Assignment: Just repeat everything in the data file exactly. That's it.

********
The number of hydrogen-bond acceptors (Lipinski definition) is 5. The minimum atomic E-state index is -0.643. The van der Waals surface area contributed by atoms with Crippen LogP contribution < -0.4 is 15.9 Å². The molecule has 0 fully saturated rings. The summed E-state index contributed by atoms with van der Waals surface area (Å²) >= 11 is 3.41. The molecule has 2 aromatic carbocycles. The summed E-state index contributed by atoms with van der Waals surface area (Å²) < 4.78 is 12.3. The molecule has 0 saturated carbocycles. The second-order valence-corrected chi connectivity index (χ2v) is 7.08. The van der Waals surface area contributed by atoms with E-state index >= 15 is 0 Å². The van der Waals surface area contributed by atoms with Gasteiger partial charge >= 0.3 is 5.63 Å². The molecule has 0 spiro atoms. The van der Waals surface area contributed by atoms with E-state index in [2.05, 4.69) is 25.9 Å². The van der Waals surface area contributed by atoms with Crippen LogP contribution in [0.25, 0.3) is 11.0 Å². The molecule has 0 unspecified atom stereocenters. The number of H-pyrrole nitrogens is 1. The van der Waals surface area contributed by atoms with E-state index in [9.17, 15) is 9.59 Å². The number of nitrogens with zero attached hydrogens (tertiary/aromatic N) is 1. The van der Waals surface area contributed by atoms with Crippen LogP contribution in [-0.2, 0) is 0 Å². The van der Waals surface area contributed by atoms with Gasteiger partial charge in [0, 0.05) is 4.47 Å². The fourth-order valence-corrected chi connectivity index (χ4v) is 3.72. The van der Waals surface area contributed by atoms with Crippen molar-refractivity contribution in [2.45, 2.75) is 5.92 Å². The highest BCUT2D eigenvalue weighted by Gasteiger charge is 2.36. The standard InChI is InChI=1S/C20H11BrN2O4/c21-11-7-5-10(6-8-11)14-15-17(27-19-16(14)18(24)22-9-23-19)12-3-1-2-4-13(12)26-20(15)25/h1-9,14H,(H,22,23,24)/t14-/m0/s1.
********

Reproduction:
The number of hydrogen-bond acceptors (Lipinski definition) is 5. The minimum atomic E-state index is -0.643. The van der Waals surface area contributed by atoms with Crippen LogP contribution < -0.4 is 15.9 Å². The molecule has 0 fully saturated rings. The summed E-state index contributed by atoms with van der Waals surface area (Å²) >= 11 is 3.41. The molecule has 2 aromatic carbocycles. The summed E-state index contributed by atoms with van der Waals surface area (Å²) < 4.78 is 12.3. The molecule has 0 saturated carbocycles. The second-order valence-corrected chi connectivity index (χ2v) is 7.08. The van der Waals surface area contributed by atoms with E-state index >= 15 is 0 Å². The van der Waals surface area contributed by atoms with Gasteiger partial charge >= 0.3 is 5.63 Å². The molecule has 0 spiro atoms. The van der Waals surface area contributed by atoms with E-state index in [2.05, 4.69) is 25.9 Å². The van der Waals surface area contributed by atoms with Crippen LogP contribution in [0.25, 0.3) is 11.0 Å². The molecule has 0 unspecified atom stereocenters. The number of H-pyrrole nitrogens is 1. The van der Waals surface area contributed by atoms with E-state index in [9.17, 15) is 9.59 Å². The number of nitrogens with zero attached hydrogens (tertiary/aromatic N) is 1. The van der Waals surface area contributed by atoms with Crippen LogP contribution in [-0.2, 0) is 0 Å². The van der Waals surface area contributed by atoms with Gasteiger partial charge in [0, 0.05) is 4.47 Å². The fourth-order valence-corrected chi connectivity index (χ4v) is 3.72. The van der Waals surface area contributed by atoms with Crippen molar-refractivity contribution in [2.45, 2.75) is 5.92 Å². The highest BCUT2D eigenvalue weighted by Gasteiger charge is 2.36. The standard InChI is InChI=1S/C20H11BrN2O4/c21-11-7-5-10(6-8-11)14-15-17(27-19-16(14)18(24)22-9-23-19)12-3-1-2-4-13(12)26-20(15)25/h1-9,14H,(H,22,23,24)/t14-/m0/s1.